A company is an amalgamation of many tangible and intangible elements. Whereas reputation is a perception of what this company could be. In other words, the perception of a brand is what stakeholders think about a company, either larger than life or just another hustler.
No matter what they think, it is necessary to keep the two apart and analyze them in their own right.
Not all stakeholders are created equal and they should not be treated as such, especially while determining the magnitude of the corporate reputation of a brand.
For instance, a company could be a white elephant for investors and shareholders, while market-leading for consumers as it was making new and exciting products for them.
Companies with low-profit margins fall under this category.
In most cases, a company’s corporate reputation is more or less a measure of what people can think about it in impromptu situations. For instance, if someone asks a person who he or she thinks is a great company or brand, the answer is much dependent on what they can remember at the moment.
Following are some factors whose quality can affect the perception of the company by both the general public as well as for stakeholders:
There are other factors also that contribute to the question of how to measure brand success besides these, but they are the most influential ones.
Behind numbers and analyses, there must be levers and quantifiers that determine the extent to which a number can affect the corresponding variable. In most cases where professionals don’t know how to measure the reputation of a company, they form a pseudo-econometric model with poor representation of variables against the factors.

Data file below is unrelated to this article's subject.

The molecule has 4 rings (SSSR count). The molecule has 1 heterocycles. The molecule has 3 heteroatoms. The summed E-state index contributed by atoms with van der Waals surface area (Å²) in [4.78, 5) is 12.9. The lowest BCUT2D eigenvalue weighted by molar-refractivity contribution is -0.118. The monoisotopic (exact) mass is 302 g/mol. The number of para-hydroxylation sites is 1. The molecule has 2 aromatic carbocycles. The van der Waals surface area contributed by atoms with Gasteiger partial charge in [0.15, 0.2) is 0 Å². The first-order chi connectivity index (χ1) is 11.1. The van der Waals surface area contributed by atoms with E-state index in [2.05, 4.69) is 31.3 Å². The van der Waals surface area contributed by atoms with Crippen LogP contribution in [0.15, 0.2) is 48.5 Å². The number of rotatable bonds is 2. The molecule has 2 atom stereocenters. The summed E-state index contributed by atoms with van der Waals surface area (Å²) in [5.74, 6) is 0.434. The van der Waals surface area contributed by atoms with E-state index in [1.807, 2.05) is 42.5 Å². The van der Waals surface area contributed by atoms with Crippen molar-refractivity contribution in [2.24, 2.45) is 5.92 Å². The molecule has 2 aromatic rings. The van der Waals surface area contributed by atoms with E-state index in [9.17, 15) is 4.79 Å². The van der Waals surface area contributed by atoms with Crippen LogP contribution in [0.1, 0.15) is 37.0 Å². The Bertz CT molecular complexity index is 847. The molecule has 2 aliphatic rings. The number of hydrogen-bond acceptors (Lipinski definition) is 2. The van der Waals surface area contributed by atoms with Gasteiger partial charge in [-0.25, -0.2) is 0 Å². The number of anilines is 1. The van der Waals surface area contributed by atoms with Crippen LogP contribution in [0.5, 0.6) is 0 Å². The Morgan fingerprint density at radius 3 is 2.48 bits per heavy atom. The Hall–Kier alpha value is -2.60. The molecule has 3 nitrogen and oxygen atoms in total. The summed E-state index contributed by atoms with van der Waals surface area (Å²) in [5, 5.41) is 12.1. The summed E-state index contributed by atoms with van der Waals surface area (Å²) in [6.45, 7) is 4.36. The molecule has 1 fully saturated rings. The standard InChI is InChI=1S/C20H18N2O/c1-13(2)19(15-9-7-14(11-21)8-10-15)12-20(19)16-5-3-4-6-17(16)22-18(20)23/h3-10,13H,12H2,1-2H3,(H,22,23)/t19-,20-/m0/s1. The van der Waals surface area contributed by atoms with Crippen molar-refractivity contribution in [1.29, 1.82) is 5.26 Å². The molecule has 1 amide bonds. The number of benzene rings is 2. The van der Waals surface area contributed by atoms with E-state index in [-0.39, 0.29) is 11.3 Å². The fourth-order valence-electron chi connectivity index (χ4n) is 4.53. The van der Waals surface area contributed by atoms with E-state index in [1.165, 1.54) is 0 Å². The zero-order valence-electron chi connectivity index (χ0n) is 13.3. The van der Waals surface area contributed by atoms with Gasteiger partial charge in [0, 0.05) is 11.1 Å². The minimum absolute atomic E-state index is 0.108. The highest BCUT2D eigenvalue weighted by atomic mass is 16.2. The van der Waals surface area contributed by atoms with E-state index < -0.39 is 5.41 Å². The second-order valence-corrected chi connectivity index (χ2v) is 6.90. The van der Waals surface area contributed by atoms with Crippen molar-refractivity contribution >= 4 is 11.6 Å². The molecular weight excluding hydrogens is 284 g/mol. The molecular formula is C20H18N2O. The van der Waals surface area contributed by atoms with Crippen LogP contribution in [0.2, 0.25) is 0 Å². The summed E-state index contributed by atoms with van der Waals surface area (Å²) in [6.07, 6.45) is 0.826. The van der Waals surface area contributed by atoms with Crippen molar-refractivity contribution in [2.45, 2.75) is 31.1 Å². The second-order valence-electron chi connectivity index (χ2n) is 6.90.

That’s why the first step in determining a brand’s reputation is to devise mathematical models that can define the relations between variables based on their perceived or near-real value.
Public relations is different from the brand reputation as it is reliant on what a business is doing or accomplishing, such as product releases, investments, etc. Good PR induces a sentiment in stakeholders and the general public which results in positive sentiments about that company. Still, the two are poles apart in terms of nature and scope.
This is another reason why professionals should use quantitative methods to gauge corporate reputation instead of measuring other vague factors.
After going through the article, readers will come to understand that the evaluation of corporate reputation requires both qualitative and quantitative elements. Between the two, professionals rely heavily on the latter one as it produces quick and actionable results. Still, it does not mean that the former is devoid of any value.
Since reputation for a brand is what people perceive it to be, this plays its part in determining its value. This article will help professionals in keeping away from the potential pitfalls while illuminating future courses to achieve both short and long-term goals.